24 Sept 2019
AFRICA: Tripartite Free Trade Area Agreement to Launch in 2020
Africa’s Tripartite Free Trade Area (TFTA), an agreement comprised of three regional economic blocs, is expected to be operational by 2020.
Francis Mangeni, Director of Trade and Customs with Common Market for Eastern and Southern Africa (COMESA) said that the TFTA brings together COMESA, the East African Community (EAC) and the Southern African Development Community (SADC) trading blocs. Five countries have ratified the TFTA so far, including Uganda, South Africa, Egypt, Kenya and Rwanda. In the 3 September interview with Xinhua, he said that another 11 countries are expected to ratify before the end of the year, so that the TFTA can be made operational.
The TFTA was originally proposed in 2015 to enable free trade between the member states of COMESA, EAC and SADC. An agreement was signed in Egypt in 2015 by 26 countries. When completed, it will create a single African economic community covering a population of 632 million, with a combined GDP of about US$1.3 trillion, based on figures at the time of signing. The TFTA will gradually reduce tariffs to zero for all goods traded in the bloc by consolidating the tariff structures of the various groups into a single regime.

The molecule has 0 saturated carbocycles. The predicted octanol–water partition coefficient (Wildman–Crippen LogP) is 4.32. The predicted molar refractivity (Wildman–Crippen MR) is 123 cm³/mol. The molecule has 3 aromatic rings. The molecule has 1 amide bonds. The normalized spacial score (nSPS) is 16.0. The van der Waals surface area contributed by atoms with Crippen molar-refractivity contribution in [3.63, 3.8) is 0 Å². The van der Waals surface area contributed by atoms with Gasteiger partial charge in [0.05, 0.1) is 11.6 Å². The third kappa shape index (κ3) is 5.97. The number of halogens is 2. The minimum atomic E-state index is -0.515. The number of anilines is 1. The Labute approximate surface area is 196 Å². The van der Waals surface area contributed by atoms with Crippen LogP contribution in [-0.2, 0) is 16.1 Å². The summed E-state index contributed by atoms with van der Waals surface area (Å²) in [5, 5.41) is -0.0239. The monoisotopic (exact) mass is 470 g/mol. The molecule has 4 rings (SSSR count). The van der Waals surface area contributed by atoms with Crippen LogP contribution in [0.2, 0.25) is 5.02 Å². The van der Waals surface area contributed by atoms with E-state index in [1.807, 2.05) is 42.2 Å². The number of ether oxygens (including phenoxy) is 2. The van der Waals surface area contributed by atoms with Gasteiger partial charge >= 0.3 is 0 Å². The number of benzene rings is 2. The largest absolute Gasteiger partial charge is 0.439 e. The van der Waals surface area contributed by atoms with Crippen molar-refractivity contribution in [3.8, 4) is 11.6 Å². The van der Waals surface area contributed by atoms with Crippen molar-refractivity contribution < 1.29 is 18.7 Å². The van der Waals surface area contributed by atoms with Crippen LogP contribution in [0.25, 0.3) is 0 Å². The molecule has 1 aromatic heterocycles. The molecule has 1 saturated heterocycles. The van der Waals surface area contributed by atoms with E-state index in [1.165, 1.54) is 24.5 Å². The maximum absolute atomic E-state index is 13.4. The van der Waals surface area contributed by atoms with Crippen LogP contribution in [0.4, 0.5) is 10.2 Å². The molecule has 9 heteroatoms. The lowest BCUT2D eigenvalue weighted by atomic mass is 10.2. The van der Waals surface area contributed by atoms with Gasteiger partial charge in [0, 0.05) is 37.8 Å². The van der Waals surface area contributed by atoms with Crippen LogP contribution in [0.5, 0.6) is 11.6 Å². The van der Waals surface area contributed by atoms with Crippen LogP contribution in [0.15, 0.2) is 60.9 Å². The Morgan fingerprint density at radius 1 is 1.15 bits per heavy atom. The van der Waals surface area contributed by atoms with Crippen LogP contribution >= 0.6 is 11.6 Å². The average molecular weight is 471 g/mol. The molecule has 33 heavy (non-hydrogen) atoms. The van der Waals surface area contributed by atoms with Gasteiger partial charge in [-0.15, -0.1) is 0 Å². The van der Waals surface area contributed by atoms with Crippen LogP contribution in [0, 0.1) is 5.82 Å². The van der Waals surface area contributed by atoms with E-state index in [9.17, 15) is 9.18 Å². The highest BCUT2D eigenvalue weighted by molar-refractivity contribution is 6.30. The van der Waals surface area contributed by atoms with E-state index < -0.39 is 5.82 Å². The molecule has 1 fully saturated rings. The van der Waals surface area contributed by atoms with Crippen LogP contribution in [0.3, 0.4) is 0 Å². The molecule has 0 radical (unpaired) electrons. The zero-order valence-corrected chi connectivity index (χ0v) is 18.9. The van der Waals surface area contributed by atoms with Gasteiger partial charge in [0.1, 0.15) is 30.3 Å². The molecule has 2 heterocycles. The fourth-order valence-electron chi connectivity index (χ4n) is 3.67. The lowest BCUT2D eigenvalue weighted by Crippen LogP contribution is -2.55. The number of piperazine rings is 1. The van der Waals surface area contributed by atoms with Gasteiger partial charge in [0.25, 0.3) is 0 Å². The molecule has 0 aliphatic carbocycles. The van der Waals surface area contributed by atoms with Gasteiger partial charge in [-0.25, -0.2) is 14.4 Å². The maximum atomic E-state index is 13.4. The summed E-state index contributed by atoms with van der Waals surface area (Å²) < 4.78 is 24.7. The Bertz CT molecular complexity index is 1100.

According to an analysis released by the Harvard Kennedy School's Belfer Center for Science and International Affairs, the TFTA will benefit the African continent by creating a much larger market, with the free flow of goods and services helping to maintain stronger economic growth. It will also serve as an impetus for investment in Africa's cross-border infrastructure, spur industrial development due to the prospect of accessing larger markets, and improve supporting infrastructure. It will also help stimulate trade in services and encourage smaller African countries in the bloc to expand beyond their traditional products.
The TFTA will be a step towards the African Continental Free Trade Area (AfCFTA), which was activated in May 2019. This will create the world’s largest free trade zone by area, encompassing potentially 55 African countries in a single market of 1.2 billion people, with a combined GDP of US$2.5 trillion.